ITP Glossary: Jam

Football is littered with specialized terminology. From 1 technique to onside kick, commentators rarely get to explain everything you need to know before the next play. Inside The Pylon’s glossary was developed to give fans a deeper understanding of the game through clear explanations, as well as image and video examples. Please contact us with any terms or phrases you’d like to know more about.

Jam

A jam is a collision forced by the defender with a receiver coming off the line of scrimmage, intended to disrupt the path and/or timing of his assigned route. In the NFL a jam can only occur legally when the receiver is contact is within five yards of the line of scrimmage; otherwise the defender risks being penalized for illegal contact. However, in college such contact is allowed anywhere on the field provided the defender is in front of the receiver (rather than behind or next to him) and a pass must not be in the air. Also called a “bump” or “chuck”, it is the primary basis of bump-and-run and press man coverage.The-Tony-Gonzalez-Treatment-Mayo-Collins

Future NFL Hall of Fame tight end Tony Gonzalez of the Atlanta Falcons is lined up in the slot. And he will not be getting the ball, as the New England Patriots have assigned two linebackers – Jamie Collins and Jerod Mayo – to jam his release from the line. Notice that Gonzalez’s route begins just outside the 10 yard line. To remove one of the best red zone pass catchers in NFL history, the Patriots made sure to deliver a jam at the line that prevented him from even getting out into a pattern.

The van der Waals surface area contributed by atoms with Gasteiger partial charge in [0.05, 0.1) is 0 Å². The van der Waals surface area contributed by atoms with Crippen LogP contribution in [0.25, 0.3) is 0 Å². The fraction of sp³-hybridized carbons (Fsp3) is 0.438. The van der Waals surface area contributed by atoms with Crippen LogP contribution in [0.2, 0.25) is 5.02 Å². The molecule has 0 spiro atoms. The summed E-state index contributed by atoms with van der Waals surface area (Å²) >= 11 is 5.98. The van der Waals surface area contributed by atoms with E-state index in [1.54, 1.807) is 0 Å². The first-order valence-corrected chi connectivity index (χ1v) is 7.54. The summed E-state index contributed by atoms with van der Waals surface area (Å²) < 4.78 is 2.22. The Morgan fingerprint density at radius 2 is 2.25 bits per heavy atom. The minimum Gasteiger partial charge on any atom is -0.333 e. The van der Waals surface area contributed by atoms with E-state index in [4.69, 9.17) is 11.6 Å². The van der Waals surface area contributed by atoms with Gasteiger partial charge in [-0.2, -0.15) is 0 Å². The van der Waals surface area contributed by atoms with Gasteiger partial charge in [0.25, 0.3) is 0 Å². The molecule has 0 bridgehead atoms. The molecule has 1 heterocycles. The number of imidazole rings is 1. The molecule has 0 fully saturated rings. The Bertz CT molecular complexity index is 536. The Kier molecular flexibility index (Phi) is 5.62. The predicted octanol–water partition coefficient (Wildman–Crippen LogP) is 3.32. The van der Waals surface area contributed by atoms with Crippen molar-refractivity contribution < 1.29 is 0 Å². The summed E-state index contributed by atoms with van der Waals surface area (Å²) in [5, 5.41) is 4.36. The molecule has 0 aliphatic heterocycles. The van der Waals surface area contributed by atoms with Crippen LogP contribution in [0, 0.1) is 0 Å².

In this example, the San Diego Chargers have tight end Antonio Gates lined up in a tight slot to the right of quarterback Philip Rivers. The Patriots Rob Ninkovich is aligned in wide 9 technique, to the inside shoulder of Gates. Off the snap, Ninkovich will first jab step with his left foot, getting square with Gates, and then deliver a quick jam:

Rob-Ninkovich-jams-Antonio-Gates-4-yard-catch-markup

The tight end releases quickly to the inside where Rivers hits him for a short completion. The Patriots are happy to funnel Gates inside, where two linebackers waited in short zone coverage to make the tackle after a 4-yard gain.

Before the snap, defenders planning to execute a jam typically start square to the receiver in a low, balanced “chair” stance. This lets them react whether the receiver attempts to release to the inside or outside. Any steps they take must be short and quick to stay balanced and ready to move in any direction. Once the receiver makes his move, they try to hit his chest or shoulder with their “off hand” – away from the receiver’s release. From there, the defender must be prepared to turn and run with the man, continue to jam him within the chuck area, or drop into his assigned spot in zone coverage.

The defender assigned to jam a receiver in press man coverage has to complete the task, or it can look like this:Jordy-Nelson-26-yard-touchdown-against-Fletcher

Once again, we use this clip to highlight how allowing a free release can be disastrous. Bradley Fletcher doesn’t get a jam on Jordy Nelson, and, well, you know.

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Dave Archibald wrote this entry. Follow Dave on Twitter @davearchie.

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